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Due to almost a century of misinformation about Cannabis, the distinction between Cannabis and its two primary species — hemp and marijuana — has become unclear to many and some even consider the three plants to be one and the same. Because of this, the three terms are often used interchangeably, which has created difficulties when understanding the usage and benefits of Hemp vs Marijuana and Cannabis in general.
So, what exactly is the difference between Cannabis, Hemp and Marijuana?
First off, let’s be clear — Hemp, and Marijuana are Cannabis and they are not the same thing.
Cannabis is a family of plants with two primary classifications — Hemp and Marijuana both having Indica / Sativa and (Ruderalis- hybrid crosses developed from cross breeding Indica and sativa strains). While marijuana can be considered a member of either the Indica or Sativa families, Hemp is a member of the Cannabis Sativa family.
Because Hemp and Marijuana both derive from the Cannabis Sativa family, they do share certain similarities; however, due to each plant’s biological structure, they have several very distinct and crucial differences.
Cannabaceae is a family of flowering plants. As now circumscribed, the family includes about 170 species grouped in about 11 genera, including Cannabis (hemp, marijuana), Humulus (hops) and Celtis (hackberries). Celtis is by far the largest genus, containing about 100 speciesc, Marijuana and Hemp there are thousands of Strain variations and growing. Cannabis contains a variety of different compounds called Cannabinoids, and the most dominant are Tetrahydrocannabinol (THC) and Cannabidiol (CBD).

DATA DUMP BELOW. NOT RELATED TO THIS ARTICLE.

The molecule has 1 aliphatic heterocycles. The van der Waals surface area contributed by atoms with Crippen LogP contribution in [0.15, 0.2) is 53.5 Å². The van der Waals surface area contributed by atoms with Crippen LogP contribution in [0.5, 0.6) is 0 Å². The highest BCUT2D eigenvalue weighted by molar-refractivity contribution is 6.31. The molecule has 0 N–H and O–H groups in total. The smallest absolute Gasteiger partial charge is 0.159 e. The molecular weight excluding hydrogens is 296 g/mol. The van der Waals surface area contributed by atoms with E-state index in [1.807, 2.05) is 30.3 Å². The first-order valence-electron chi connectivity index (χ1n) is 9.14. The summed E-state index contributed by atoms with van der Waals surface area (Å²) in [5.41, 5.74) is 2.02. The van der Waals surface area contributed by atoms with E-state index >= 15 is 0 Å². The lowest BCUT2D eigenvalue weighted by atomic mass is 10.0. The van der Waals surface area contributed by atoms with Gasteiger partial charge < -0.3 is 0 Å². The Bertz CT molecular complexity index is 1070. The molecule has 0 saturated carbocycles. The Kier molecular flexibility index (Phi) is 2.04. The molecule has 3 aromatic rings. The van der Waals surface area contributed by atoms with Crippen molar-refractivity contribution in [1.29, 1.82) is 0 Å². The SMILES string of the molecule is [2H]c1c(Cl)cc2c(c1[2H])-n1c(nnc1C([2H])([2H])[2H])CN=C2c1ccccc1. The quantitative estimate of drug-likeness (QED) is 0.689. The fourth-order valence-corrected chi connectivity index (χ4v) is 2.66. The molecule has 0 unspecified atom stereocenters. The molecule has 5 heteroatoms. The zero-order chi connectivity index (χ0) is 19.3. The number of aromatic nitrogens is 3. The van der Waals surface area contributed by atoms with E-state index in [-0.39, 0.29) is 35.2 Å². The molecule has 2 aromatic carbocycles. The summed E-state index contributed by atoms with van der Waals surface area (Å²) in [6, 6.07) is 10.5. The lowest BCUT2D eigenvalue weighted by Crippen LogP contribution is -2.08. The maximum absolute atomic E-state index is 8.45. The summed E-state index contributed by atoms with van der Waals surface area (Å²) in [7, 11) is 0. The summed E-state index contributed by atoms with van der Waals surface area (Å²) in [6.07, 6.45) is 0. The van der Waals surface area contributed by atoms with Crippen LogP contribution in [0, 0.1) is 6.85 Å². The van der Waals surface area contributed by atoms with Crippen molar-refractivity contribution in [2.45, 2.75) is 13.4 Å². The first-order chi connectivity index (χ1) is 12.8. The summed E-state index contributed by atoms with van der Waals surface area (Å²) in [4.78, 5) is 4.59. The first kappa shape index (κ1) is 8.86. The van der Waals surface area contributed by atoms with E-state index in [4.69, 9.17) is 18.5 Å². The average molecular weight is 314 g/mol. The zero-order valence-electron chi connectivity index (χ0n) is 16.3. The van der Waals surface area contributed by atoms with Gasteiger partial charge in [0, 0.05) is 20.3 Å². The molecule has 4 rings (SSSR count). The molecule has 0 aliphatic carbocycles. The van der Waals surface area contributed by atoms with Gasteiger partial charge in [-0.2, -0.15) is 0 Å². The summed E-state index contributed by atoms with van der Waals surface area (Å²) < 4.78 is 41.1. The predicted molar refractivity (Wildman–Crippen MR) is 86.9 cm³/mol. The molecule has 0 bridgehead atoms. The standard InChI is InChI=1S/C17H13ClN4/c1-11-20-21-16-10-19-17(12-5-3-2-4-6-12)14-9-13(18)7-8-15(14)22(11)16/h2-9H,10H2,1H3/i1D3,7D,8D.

Both Cannabinoids have shown to provide profound benefits to the human body; however, THC induces psychoactive effects (gets the user “high”), while CBD does not contain psychoactive properties.
When comparing Hemp vs Marijuana, this is a huge distinction; while Hemp contains a very low concentration of THC (0.3% or less), Marijuana is abundant in THC with concentrations between 15% to 40%.
Because Marijuana is abundant in THC, it is naturally grown for its psychoactive properties, whether it be for recreational or medicinal use. Both Hemp & Marijuana can be smoked, inhaled, ingested or injected directly into the body. Both CBD & THC can be extracted from the plants and used in a variety of methods including vaporizers, capsules, edibles and more.
Hemp, on the other hand, is primarily used for industrial purposes as it is capable of producing hundreds of crucial resources such as paper, clothing, building materials, biofuel, food products, oils and more. With the fast-growing popularity of CBD across the globe, hemp is also used to produce a wide variety of THC-free CBD products.
The presence of THC in Hemp vs Marijuana not only plays a huge role in how each plant is used, but it is also the defining factor in the legality of each plant.
Each state/country will have varying laws based on the usage, sales, transportation, and cultivation of Hemp, which will widely depend on the THC-content of the Hemp plant.